B. Thank you.
C. Paint shop.
B. I’d like to speak to Mrs. Isaacs.
C. Who’s / Whose calling, please?
C. Wait / hold on, Mr. Brown. I’ll bring / get her.
C. I’m afraid / regret she’s in a meeting. Do you want to call up / later?
B. No, it`s urgent. Could you leave / take a message?
C. Yes, I will / of course.
B. May / Could you ask her to call me back?
C. Does she have your number?
B. No. It’s London - the code / area is 00331 then the number is 46589394. Could you say / read that back to me?
a). Asking other people to do things.
b). Asking if it’s OK to do things.
c). Use these phrases in the sentences below.
What would you say:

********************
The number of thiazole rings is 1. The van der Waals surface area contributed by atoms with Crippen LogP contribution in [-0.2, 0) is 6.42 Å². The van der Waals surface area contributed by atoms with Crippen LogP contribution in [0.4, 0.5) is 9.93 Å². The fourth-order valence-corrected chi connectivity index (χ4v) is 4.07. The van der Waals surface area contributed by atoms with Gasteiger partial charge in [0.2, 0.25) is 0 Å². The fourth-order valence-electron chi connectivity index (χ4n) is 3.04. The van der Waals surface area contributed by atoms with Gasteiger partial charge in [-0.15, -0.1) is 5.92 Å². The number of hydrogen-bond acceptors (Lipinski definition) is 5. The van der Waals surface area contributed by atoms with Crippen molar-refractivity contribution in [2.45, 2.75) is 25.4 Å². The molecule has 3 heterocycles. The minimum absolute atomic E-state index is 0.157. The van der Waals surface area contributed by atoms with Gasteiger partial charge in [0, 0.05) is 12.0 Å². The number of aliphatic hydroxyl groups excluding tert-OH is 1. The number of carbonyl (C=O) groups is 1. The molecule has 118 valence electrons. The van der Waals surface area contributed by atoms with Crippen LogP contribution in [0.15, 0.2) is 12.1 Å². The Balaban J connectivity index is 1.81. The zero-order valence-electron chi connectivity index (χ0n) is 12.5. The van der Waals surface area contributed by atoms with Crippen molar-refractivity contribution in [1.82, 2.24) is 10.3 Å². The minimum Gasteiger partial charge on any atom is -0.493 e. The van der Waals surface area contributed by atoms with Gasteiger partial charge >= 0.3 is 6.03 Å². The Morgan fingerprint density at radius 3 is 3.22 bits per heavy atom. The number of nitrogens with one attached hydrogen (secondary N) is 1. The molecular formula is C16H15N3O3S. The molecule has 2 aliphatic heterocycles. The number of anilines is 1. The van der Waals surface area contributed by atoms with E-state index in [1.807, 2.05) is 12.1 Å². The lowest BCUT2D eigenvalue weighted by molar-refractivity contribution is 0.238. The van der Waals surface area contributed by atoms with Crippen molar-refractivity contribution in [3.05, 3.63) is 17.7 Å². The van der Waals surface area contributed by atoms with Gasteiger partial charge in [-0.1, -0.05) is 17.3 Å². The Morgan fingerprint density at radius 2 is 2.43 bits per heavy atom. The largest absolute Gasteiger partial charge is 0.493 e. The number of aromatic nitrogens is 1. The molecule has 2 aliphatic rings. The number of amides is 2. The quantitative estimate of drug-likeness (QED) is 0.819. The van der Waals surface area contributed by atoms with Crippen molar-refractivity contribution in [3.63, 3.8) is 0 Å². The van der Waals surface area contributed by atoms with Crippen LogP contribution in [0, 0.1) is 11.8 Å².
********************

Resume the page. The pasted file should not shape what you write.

Ex.15. Here is a short telephone conversation between the receptionist at Burton Electrics and Mr. Brad Barnes. Eight common words and phrases are missing. Try to decide what they are. Look at the list.
Line; put you through; Could I speak to; leave a message; call me back; Hold on; extension; engaged.
R: Hello. Burton Electrics.
BB.: _____________ Mr. Evans, please on _________ 225.
R: Certainly. ______________ a minute please. I’ll ____________.
Ex.18. Make up sentences with these word combinations:
to be on the line; to be through; extension number; to hold the line; to ring smb. up; to book a call; to connect; to disconnect; to cut in; to be cut off; your time is up.
Ex.19. Translate into English:
1. Ви можете зателефонувати мені сьогодні ввечері?
Київський інститут інвестиційного менеджменту